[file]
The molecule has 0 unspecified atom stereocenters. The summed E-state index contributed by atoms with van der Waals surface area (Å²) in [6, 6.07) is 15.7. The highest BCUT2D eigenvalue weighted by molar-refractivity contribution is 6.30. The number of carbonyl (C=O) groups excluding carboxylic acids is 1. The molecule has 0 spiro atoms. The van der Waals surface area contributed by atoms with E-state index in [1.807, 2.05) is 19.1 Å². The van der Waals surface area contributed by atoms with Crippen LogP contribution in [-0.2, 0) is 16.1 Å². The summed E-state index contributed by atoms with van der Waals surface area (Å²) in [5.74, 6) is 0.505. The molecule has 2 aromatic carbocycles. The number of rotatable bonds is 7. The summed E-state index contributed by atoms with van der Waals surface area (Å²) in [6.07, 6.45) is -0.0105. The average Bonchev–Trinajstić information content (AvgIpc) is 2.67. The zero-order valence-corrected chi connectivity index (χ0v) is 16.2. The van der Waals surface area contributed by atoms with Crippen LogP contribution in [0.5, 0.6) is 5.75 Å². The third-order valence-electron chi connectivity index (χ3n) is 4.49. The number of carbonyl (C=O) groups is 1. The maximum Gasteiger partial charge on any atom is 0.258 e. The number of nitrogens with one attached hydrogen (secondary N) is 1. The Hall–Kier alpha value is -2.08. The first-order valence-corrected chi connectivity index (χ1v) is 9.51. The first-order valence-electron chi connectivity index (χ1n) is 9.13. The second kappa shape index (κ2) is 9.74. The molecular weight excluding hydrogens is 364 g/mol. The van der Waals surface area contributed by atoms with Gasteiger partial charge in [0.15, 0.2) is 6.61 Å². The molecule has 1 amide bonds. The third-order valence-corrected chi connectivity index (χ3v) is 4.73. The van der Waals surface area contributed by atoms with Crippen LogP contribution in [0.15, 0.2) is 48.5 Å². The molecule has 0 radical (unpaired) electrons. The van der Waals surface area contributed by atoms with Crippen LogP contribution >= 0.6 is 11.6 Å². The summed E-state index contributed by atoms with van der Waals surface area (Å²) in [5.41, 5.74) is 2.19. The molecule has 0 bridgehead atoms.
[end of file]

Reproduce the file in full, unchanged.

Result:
The molecule has 0 unspecified atom stereocenters. The summed E-state index contributed by atoms with van der Waals surface area (Å²) in [6, 6.07) is 15.7. The highest BCUT2D eigenvalue weighted by molar-refractivity contribution is 6.30. The number of carbonyl (C=O) groups excluding carboxylic acids is 1. The molecule has 0 spiro atoms. The van der Waals surface area contributed by atoms with E-state index in [1.807, 2.05) is 19.1 Å². The van der Waals surface area contributed by atoms with Crippen LogP contribution in [-0.2, 0) is 16.1 Å². The summed E-state index contributed by atoms with van der Waals surface area (Å²) in [5.74, 6) is 0.505. The molecule has 2 aromatic carbocycles. The number of rotatable bonds is 7. The summed E-state index contributed by atoms with van der Waals surface area (Å²) in [6.07, 6.45) is -0.0105. The average Bonchev–Trinajstić information content (AvgIpc) is 2.67. The zero-order valence-corrected chi connectivity index (χ0v) is 16.2. The van der Waals surface area contributed by atoms with Crippen LogP contribution in [0.5, 0.6) is 5.75 Å². The third-order valence-electron chi connectivity index (χ3n) is 4.49. The number of carbonyl (C=O) groups is 1. The maximum Gasteiger partial charge on any atom is 0.258 e. The number of nitrogens with one attached hydrogen (secondary N) is 1. The Hall–Kier alpha value is -2.08. The first-order valence-corrected chi connectivity index (χ1v) is 9.51. The first-order valence-electron chi connectivity index (χ1n) is 9.13. The second kappa shape index (κ2) is 9.74. The molecular weight excluding hydrogens is 364 g/mol. The van der Waals surface area contributed by atoms with Gasteiger partial charge in [0.15, 0.2) is 6.61 Å². The molecule has 1 amide bonds. The third-order valence-corrected chi connectivity index (χ3v) is 4.73. The van der Waals surface area contributed by atoms with Crippen LogP contribution in [0.15, 0.2) is 48.5 Å². The molecule has 0 radical (unpaired) electrons. The van der Waals surface area contributed by atoms with Crippen LogP contribution >= 0.6 is 11.6 Å². The summed E-state index contributed by atoms with van der Waals surface area (Å²) in [5.41, 5.74) is 2.19. The molecule has 0 bridgehead atoms.